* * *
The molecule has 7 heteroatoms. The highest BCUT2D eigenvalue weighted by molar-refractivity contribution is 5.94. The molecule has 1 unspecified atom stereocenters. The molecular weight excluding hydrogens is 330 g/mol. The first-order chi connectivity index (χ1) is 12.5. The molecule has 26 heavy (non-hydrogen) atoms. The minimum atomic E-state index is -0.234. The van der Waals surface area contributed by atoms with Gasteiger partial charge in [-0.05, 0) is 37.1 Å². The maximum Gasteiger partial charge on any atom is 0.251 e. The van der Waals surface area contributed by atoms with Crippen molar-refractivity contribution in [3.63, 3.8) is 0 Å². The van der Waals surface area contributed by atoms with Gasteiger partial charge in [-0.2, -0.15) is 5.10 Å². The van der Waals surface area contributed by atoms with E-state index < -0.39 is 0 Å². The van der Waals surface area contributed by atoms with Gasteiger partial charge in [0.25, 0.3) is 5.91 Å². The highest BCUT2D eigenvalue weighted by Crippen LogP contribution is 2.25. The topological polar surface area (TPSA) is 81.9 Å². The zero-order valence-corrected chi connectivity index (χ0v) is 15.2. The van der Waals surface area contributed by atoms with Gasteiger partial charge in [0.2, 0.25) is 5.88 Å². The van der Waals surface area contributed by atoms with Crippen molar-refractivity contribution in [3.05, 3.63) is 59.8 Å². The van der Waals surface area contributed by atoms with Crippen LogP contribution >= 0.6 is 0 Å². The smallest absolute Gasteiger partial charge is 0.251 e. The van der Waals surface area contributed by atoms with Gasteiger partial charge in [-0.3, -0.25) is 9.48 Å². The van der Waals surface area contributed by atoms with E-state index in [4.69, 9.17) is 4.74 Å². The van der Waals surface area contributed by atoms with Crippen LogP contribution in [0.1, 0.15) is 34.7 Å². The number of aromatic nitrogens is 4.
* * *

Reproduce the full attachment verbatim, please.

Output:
The molecule has 7 heteroatoms. The highest BCUT2D eigenvalue weighted by molar-refractivity contribution is 5.94. The molecule has 1 unspecified atom stereocenters. The molecular weight excluding hydrogens is 330 g/mol. The first-order chi connectivity index (χ1) is 12.5. The molecule has 26 heavy (non-hydrogen) atoms. The minimum atomic E-state index is -0.234. The van der Waals surface area contributed by atoms with Gasteiger partial charge in [-0.05, 0) is 37.1 Å². The maximum Gasteiger partial charge on any atom is 0.251 e. The van der Waals surface area contributed by atoms with Crippen molar-refractivity contribution in [3.63, 3.8) is 0 Å². The van der Waals surface area contributed by atoms with Gasteiger partial charge in [-0.2, -0.15) is 5.10 Å². The van der Waals surface area contributed by atoms with E-state index < -0.39 is 0 Å². The van der Waals surface area contributed by atoms with Gasteiger partial charge in [0.25, 0.3) is 5.91 Å². The highest BCUT2D eigenvalue weighted by Crippen LogP contribution is 2.25. The topological polar surface area (TPSA) is 81.9 Å². The zero-order valence-corrected chi connectivity index (χ0v) is 15.2. The van der Waals surface area contributed by atoms with Gasteiger partial charge in [0.2, 0.25) is 5.88 Å². The van der Waals surface area contributed by atoms with Crippen molar-refractivity contribution in [3.05, 3.63) is 59.8 Å². The van der Waals surface area contributed by atoms with Crippen LogP contribution >= 0.6 is 0 Å². The smallest absolute Gasteiger partial charge is 0.251 e. The van der Waals surface area contributed by atoms with Gasteiger partial charge in [-0.3, -0.25) is 9.48 Å². The van der Waals surface area contributed by atoms with E-state index in [4.69, 9.17) is 4.74 Å². The van der Waals surface area contributed by atoms with Crippen LogP contribution in [0.1, 0.15) is 34.7 Å². The number of aromatic nitrogens is 4.